I attempted to come up with a clever title for this post, but thought that cleverness would just obscure the point – if you are a parent, you need to buy this book. And forget a micro-blog today – this is too important to hold back.
The first time that my husband and I travelled and left our toddler daughter with my parents for a weekend, we made a binder – yes, a binder – with instructions on her likes and dislikes, bedtime routines, and favorite games. There was contact information, health care facts, and even photographs. While we played around with some online tools for creating a will “just in case,” we never got around to signing it in front of witnesses – and we have not updated it since prior to the birth of our son two and a half years ago.
Fast forward to today when I am often away from one or both children, my family a four hour drive away in a different state, and my husband often unable to be reached at his job, which is over an hour away. While there is emergency contact information at my children’s school in the event that an emergency would prevent me from picking them up, there is no paperwork to say what happens next. What if my husband is out of town on business? Who legally has the right to care for my children until he can be reached or return home?
Author Alexis Martin Neely, an attorney, an author, and most importantly to me, a mother, has written this book not only to answer these questions and the like, but also to lead all parents to prepare for the worst – to move beyond just being sure to always Wear Clean Underwear. Despite the fact that Neely is a Personal Family Lawyer who graduated from Georgetown Law at the top of her class, this book is incredibly readable. Regardless of the amount of legal information of the utmost importance found throughout this work, Neely does not use “legaleese.” In fact, she cleverly chose to write this work in the style of Choose Your Own Adventure tales, a favorite from my childhood. If you suddenly succumb to a brain aneurysm while your husband is out of the country for work, who will your babysitter call? The police? The next door neighbors? The decision that she makes will change everything for your children – the way they are treated in the hours after they learn of your death, the people who will surround them as they grieve, how quickly they can return to the comfort of their own home.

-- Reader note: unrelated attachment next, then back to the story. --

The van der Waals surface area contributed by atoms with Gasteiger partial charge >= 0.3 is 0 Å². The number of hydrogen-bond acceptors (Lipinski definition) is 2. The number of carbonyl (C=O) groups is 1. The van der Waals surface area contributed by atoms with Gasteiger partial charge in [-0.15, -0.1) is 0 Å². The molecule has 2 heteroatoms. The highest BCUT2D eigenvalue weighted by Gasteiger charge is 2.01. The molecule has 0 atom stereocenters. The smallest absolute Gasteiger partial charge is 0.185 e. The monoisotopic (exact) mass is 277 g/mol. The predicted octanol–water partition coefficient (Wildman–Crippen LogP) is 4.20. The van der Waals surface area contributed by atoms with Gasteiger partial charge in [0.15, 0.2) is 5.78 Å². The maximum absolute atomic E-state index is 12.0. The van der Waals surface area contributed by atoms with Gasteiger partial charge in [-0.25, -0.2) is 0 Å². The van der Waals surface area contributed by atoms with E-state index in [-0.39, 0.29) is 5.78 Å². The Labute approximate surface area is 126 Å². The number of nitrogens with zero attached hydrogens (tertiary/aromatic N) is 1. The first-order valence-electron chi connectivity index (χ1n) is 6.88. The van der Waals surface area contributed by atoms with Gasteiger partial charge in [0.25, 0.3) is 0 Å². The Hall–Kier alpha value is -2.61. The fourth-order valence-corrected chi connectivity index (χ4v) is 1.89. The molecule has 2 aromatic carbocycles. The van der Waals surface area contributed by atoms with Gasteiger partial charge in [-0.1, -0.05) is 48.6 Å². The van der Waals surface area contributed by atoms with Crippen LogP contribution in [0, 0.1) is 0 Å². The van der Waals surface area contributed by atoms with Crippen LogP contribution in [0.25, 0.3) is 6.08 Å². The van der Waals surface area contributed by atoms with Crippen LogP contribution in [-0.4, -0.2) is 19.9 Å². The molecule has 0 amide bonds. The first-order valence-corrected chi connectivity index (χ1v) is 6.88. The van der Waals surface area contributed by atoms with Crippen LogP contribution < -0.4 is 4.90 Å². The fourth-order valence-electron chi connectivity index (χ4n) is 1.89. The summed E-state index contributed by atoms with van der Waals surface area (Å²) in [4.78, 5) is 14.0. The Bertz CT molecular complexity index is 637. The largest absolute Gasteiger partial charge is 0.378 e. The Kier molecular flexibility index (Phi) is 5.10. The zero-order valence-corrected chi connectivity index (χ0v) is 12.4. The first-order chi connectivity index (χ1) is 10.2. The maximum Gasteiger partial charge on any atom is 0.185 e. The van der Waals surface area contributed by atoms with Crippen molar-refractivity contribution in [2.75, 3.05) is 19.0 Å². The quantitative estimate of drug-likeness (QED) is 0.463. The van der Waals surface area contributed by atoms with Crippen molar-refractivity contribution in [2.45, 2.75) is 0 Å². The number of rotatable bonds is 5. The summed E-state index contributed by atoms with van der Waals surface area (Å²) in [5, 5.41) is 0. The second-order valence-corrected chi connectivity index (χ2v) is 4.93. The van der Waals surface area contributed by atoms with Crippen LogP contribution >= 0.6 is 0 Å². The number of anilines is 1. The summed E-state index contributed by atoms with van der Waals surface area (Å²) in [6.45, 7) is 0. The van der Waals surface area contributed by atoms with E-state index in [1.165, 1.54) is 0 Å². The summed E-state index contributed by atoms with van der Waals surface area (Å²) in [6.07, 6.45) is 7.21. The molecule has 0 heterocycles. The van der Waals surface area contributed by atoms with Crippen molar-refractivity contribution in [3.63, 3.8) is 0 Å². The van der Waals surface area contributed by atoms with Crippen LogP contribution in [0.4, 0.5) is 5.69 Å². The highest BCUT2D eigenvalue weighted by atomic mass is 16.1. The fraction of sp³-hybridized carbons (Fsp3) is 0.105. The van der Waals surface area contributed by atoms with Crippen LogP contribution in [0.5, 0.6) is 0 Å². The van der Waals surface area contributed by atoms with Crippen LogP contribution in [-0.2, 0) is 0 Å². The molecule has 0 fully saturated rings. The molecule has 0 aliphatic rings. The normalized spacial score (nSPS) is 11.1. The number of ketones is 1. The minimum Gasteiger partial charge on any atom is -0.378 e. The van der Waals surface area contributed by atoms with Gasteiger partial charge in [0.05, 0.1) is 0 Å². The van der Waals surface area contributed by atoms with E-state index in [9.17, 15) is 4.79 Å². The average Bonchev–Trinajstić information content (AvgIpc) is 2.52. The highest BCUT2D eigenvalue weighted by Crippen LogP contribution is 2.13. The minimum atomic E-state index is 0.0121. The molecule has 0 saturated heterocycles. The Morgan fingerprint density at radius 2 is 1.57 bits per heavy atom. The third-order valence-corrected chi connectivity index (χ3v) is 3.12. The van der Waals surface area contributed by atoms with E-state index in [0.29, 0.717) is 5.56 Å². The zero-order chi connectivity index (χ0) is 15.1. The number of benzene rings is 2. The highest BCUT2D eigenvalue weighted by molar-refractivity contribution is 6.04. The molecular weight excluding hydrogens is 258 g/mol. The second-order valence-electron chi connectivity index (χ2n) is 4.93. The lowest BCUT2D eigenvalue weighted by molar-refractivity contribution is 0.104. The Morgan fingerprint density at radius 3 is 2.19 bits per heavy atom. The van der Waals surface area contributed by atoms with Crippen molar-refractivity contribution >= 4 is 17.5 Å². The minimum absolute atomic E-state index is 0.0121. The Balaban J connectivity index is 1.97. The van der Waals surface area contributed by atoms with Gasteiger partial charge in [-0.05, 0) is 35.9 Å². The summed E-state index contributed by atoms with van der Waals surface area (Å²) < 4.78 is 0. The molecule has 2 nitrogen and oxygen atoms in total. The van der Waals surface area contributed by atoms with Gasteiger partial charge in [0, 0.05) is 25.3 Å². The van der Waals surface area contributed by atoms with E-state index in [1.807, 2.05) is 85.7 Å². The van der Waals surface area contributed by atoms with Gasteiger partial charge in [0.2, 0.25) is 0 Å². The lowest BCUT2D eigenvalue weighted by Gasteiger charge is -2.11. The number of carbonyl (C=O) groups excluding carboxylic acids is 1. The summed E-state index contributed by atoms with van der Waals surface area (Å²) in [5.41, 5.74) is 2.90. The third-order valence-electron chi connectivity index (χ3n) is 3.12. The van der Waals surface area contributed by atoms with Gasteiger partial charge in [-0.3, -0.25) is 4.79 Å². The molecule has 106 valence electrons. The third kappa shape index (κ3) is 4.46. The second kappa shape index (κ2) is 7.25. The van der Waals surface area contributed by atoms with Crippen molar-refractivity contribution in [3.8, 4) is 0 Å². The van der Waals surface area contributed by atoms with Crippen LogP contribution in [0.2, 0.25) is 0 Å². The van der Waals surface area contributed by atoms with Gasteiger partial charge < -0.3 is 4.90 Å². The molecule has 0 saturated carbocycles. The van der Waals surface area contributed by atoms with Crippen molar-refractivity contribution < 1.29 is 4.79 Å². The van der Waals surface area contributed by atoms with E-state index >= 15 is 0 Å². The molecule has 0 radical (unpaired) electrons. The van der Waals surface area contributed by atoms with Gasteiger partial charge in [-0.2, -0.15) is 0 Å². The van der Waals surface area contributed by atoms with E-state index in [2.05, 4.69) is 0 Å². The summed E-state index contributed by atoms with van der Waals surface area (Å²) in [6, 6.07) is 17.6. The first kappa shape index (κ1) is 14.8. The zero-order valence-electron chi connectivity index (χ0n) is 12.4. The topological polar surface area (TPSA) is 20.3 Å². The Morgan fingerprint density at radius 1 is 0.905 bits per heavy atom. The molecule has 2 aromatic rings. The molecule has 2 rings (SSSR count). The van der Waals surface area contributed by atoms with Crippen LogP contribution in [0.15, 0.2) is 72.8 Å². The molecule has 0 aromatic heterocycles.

While this book is incredibly unsettling, it is also necessary. And while Neely certainly frightens her readers, that is clearly not her intent. She educates while providing resources – many of them free through her website – as well as choices about how to move forward with preparing for your children’s well-being using proper legal resources.
This holiday season while you are purchasing gifts for loved ones, get them the most important gift of all. Buy yourself this book, and prepare for their happiness for the rest of their lives.